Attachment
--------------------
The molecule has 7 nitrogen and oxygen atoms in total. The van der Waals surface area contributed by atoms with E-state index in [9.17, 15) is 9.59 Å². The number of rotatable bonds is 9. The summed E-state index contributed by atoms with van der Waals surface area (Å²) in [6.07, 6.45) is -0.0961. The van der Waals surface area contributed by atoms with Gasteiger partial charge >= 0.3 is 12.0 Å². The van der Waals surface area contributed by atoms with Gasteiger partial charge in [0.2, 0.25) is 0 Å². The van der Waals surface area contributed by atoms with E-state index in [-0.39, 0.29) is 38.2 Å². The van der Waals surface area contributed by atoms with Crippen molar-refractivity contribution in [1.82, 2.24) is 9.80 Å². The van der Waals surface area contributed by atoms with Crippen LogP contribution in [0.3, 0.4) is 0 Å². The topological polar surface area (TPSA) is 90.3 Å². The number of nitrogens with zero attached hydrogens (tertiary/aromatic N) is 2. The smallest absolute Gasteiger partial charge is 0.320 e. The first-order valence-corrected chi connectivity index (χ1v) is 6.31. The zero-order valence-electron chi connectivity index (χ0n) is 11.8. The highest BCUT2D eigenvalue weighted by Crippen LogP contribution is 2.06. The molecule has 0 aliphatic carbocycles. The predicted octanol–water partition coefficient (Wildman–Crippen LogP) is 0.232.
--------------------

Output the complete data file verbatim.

The molecule has 7 nitrogen and oxygen atoms in total. The van der Waals surface area contributed by atoms with E-state index in [9.17, 15) is 9.59 Å². The number of rotatable bonds is 9. The summed E-state index contributed by atoms with van der Waals surface area (Å²) in [6.07, 6.45) is -0.0961. The van der Waals surface area contributed by atoms with Gasteiger partial charge >= 0.3 is 12.0 Å². The van der Waals surface area contributed by atoms with Gasteiger partial charge in [0.2, 0.25) is 0 Å². The van der Waals surface area contributed by atoms with E-state index in [-0.39, 0.29) is 38.2 Å². The van der Waals surface area contributed by atoms with Crippen molar-refractivity contribution in [1.82, 2.24) is 9.80 Å². The van der Waals surface area contributed by atoms with Crippen LogP contribution in [0.3, 0.4) is 0 Å². The topological polar surface area (TPSA) is 90.3 Å². The number of nitrogens with zero attached hydrogens (tertiary/aromatic N) is 2. The smallest absolute Gasteiger partial charge is 0.320 e. The first-order valence-corrected chi connectivity index (χ1v) is 6.31. The zero-order valence-electron chi connectivity index (χ0n) is 11.8. The highest BCUT2D eigenvalue weighted by Crippen LogP contribution is 2.06. The molecule has 0 aliphatic carbocycles. The predicted octanol–water partition coefficient (Wildman–Crippen LogP) is 0.232.